The name was approved by the International Astronomical Union’s (IAU) Working Group on Star Names (WGSN) on September 5, 2017. It formally applies only to Pi Sagittarii A, the primary component in the Pi Sagittarii system.

The 17th century Egyptian astronomer Al Achsasi al Mouakket listed Pi Sagittarii as Nir al Beldat, “the brightest of the town,” in his Calendarium. The name was later translated into Latin as Lucida Oppidi.

In Chinese astronomy, Albaldah was known as 建三 (Jiàn sān), the Third Star of Establishment. Establishment was an asterism formed by Albaldah with Xi2 Sagittarii, Omicron Sagittarii, 43 Sagittarii, Rho1 Sagittarii, and Upsilon Sagittarii. It was part of the larger Dipper mansion, one of the northern mansions of the Black Tortoise.


Albaldah is easy to find because it appears close to the Teapot, one of the most prominent asterisms in the southern night sky. It is the brightest star appearing on the imaginary line extended from Kaus Australis, the brightest star in Sagittarius, through Nunki, the constellation’s second brightest star.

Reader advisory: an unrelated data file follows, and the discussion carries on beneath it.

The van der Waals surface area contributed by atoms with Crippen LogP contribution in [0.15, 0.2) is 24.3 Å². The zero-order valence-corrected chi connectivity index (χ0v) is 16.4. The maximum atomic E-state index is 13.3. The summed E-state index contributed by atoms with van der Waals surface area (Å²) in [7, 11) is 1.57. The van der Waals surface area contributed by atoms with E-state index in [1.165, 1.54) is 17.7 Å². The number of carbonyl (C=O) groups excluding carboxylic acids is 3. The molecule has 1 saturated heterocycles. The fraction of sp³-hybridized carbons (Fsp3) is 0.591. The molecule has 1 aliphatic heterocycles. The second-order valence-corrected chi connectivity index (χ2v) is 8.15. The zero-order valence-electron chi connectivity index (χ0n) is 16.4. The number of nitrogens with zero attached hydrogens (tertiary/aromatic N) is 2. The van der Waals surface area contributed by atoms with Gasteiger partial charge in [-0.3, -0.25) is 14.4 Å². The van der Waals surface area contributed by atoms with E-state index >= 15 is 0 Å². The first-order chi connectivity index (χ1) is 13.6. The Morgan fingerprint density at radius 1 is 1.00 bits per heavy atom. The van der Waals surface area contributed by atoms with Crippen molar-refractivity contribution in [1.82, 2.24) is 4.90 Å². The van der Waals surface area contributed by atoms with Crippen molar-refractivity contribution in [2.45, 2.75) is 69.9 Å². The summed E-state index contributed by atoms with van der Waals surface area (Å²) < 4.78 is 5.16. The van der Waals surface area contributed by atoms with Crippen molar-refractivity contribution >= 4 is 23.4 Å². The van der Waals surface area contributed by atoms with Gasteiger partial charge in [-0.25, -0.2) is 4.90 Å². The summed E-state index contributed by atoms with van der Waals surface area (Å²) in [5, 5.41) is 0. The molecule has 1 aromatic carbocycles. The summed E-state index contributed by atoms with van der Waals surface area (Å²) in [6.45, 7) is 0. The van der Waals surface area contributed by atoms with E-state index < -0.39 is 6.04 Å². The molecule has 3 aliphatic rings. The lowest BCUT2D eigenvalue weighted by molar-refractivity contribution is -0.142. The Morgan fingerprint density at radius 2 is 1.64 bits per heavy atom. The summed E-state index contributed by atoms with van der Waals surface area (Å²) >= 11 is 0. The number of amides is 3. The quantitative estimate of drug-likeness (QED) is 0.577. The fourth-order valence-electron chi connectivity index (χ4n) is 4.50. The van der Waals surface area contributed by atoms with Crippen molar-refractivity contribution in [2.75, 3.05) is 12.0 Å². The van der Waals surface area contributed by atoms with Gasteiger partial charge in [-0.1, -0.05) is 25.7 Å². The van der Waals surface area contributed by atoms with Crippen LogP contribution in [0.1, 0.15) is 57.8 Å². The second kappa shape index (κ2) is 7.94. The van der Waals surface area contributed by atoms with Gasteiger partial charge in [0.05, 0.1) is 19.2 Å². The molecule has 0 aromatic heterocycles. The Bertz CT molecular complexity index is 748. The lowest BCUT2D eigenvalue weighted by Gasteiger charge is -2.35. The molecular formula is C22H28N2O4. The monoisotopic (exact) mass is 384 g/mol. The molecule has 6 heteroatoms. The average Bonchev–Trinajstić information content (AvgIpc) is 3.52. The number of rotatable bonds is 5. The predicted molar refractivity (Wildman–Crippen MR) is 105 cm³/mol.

how to find albaldah,where is albaldah in the sky,pi sagittarii location

The location of Albaldah, image: Stellarium


Albaldah is located in the constellation of Sagittarius. The celestial Archer is one of the ancient 48 constellations catalogued by the astronomer Claudius Ptolemy of Alexandria in his Almagest in the 2nd century CE. Like all zodiac constellations, it lies on the ecliptic, the Sun’s apparent path across the sky.

Sagittarius occupies an area of 876 square degrees of the southern sky and is the 15th largest of the 88 constellations. It is one of the brighter southern constellations, with seven stars brighter than magnitude 3.0. The brightest stars in Sagittarius form an asterism called the Teapot. The asterism appears next to the Milky Way’s bright band. On a clear, dark night, the Milky Way appears as steam coming from the Teapot.

Sagittarius contains many notable stars. These include the hot blue giant Kaus Australis, the constellation’s brightest star, the hot B-type star Nunki, the luminous blue variable known as the Pistol Star (V4647 Sagittarii), the blue supergiant Polis, the red supergiants KW Sagittarii and VX Sagittarii, the Wolf-Rayet Star WR 104, the triple star system Zeta Sagittarii (Ascella), and the orange giants Kaus Media and Kaus Borealis.

Sagittarius constellation,sagittarius stars,sagittarius star map

Sagittarius constellation map by IAU and Sky&Telescope magazine